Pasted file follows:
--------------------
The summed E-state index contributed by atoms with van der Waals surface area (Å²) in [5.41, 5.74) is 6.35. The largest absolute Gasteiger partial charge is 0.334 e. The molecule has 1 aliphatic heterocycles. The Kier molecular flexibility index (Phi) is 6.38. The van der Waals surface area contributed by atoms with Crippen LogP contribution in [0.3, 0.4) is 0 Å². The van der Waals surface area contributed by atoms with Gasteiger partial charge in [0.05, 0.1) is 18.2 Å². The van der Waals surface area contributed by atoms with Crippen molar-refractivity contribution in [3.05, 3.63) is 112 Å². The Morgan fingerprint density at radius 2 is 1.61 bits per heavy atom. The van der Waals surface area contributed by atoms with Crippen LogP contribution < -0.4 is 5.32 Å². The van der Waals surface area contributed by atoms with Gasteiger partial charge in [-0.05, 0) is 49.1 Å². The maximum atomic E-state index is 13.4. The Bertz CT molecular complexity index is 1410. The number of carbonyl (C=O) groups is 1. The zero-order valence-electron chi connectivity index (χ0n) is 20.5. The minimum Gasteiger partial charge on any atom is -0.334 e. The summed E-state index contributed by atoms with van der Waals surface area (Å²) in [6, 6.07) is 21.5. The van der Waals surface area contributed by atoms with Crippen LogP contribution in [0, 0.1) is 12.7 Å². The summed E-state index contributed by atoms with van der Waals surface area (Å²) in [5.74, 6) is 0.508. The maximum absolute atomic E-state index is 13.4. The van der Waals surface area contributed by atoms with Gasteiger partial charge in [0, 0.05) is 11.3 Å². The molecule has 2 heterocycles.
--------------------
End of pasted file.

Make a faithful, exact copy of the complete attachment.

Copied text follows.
The summed E-state index contributed by atoms with van der Waals surface area (Å²) in [5.41, 5.74) is 6.35. The largest absolute Gasteiger partial charge is 0.334 e. The molecule has 1 aliphatic heterocycles. The Kier molecular flexibility index (Phi) is 6.38. The van der Waals surface area contributed by atoms with Crippen LogP contribution in [0.3, 0.4) is 0 Å². The van der Waals surface area contributed by atoms with Gasteiger partial charge in [0.05, 0.1) is 18.2 Å². The van der Waals surface area contributed by atoms with Crippen molar-refractivity contribution in [3.05, 3.63) is 112 Å². The Morgan fingerprint density at radius 2 is 1.61 bits per heavy atom. The van der Waals surface area contributed by atoms with Crippen LogP contribution < -0.4 is 5.32 Å². The van der Waals surface area contributed by atoms with Gasteiger partial charge in [-0.05, 0) is 49.1 Å². The maximum atomic E-state index is 13.4. The Bertz CT molecular complexity index is 1410. The number of carbonyl (C=O) groups is 1. The zero-order valence-electron chi connectivity index (χ0n) is 20.5. The minimum Gasteiger partial charge on any atom is -0.334 e. The summed E-state index contributed by atoms with van der Waals surface area (Å²) in [6, 6.07) is 21.5. The van der Waals surface area contributed by atoms with Crippen LogP contribution in [0, 0.1) is 12.7 Å². The summed E-state index contributed by atoms with van der Waals surface area (Å²) in [5.74, 6) is 0.508. The maximum absolute atomic E-state index is 13.4. The van der Waals surface area contributed by atoms with Gasteiger partial charge in [0, 0.05) is 11.3 Å². The molecule has 2 heterocycles.